Population and Environment

, Volume 25, Issue 6, pp 585–612

Proximate Population Factors and Deforestation in Tropical Agricultural Frontiers

  • David L. Carr

DOI: 10.1023/B:POEN.0000039066.05666.8d

Cite this article as:
Carr, D.L. Population and Environment (2004) 25: 585. doi:10.1023/B:POEN.0000039066.05666.8d


Forest conversion for agriculture expansion is the most salient signature of human occupation of the earth's land surface. Although population growth and deforestation are significantly associated at the global and regional scales, evidence for population links to deforestation at micro-scales—where people are actually clearing forests—is scant. Much of the planet's forest elimination is proceeding along tropical agricultural frontiers. This article examines the evolution of thought on population–environment theories relevant to deforestation in tropical agricultural frontiers. Four primary ways by which population dynamics interact with frontier forest conversion are examined: population density, fertility, and household demographic composition, and in-migration.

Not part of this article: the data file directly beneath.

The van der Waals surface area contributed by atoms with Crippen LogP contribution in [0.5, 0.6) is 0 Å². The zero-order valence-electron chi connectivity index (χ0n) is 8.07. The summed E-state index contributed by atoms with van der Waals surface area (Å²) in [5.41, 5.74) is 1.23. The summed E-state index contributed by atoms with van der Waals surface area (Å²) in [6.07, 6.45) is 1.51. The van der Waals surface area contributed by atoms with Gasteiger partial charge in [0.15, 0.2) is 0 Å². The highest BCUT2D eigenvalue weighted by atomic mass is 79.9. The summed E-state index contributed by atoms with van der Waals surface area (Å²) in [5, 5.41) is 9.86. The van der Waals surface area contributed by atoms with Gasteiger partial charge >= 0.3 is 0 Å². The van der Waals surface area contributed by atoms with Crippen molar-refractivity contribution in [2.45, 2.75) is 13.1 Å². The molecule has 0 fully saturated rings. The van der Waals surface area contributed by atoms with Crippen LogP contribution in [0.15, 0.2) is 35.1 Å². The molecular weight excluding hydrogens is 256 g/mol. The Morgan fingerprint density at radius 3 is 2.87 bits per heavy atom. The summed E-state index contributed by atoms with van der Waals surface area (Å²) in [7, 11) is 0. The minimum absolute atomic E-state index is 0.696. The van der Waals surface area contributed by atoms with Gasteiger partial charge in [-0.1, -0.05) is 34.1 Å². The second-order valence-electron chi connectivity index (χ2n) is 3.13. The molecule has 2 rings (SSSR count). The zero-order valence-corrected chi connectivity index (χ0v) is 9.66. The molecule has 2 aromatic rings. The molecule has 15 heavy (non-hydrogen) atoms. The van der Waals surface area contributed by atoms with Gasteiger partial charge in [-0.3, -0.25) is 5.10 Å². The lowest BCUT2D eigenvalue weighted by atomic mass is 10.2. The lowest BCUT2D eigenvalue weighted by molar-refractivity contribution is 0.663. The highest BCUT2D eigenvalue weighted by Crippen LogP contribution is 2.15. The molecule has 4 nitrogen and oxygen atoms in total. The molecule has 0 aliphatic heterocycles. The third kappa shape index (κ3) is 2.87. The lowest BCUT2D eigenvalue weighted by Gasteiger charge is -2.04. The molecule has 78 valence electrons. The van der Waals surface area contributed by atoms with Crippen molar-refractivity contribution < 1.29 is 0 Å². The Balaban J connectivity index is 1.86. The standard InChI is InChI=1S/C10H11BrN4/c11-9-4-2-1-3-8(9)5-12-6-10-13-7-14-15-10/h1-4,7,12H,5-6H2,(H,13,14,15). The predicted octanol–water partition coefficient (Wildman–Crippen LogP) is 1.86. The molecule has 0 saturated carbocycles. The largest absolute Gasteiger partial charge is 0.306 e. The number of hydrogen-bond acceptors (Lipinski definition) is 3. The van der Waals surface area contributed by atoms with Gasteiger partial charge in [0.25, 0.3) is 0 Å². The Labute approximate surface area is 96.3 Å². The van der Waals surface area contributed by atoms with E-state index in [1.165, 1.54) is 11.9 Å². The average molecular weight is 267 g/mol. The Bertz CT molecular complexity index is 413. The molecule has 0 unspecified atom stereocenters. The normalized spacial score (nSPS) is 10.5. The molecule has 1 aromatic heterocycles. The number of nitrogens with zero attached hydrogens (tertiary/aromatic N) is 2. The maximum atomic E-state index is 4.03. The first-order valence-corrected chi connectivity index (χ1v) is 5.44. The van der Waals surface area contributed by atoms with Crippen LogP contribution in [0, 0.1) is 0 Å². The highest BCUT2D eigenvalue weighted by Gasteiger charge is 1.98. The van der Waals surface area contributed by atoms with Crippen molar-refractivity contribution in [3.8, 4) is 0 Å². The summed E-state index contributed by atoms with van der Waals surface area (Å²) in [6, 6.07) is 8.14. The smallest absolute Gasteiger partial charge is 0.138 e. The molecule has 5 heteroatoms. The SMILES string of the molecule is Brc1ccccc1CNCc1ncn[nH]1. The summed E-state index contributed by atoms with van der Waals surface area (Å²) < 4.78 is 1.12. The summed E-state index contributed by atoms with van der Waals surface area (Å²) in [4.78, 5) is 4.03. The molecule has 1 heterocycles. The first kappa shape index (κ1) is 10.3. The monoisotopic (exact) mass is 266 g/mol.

population land use and land cover change (LUCC) agricultural frontier tropical deforestation 

Copyright information

© Springer Science+Business Media, Inc. 2004

Authors and Affiliations

  • David L. Carr
    • 1
  1. 1.Department of GeographyUniversity of California–Santa BarbaraCA

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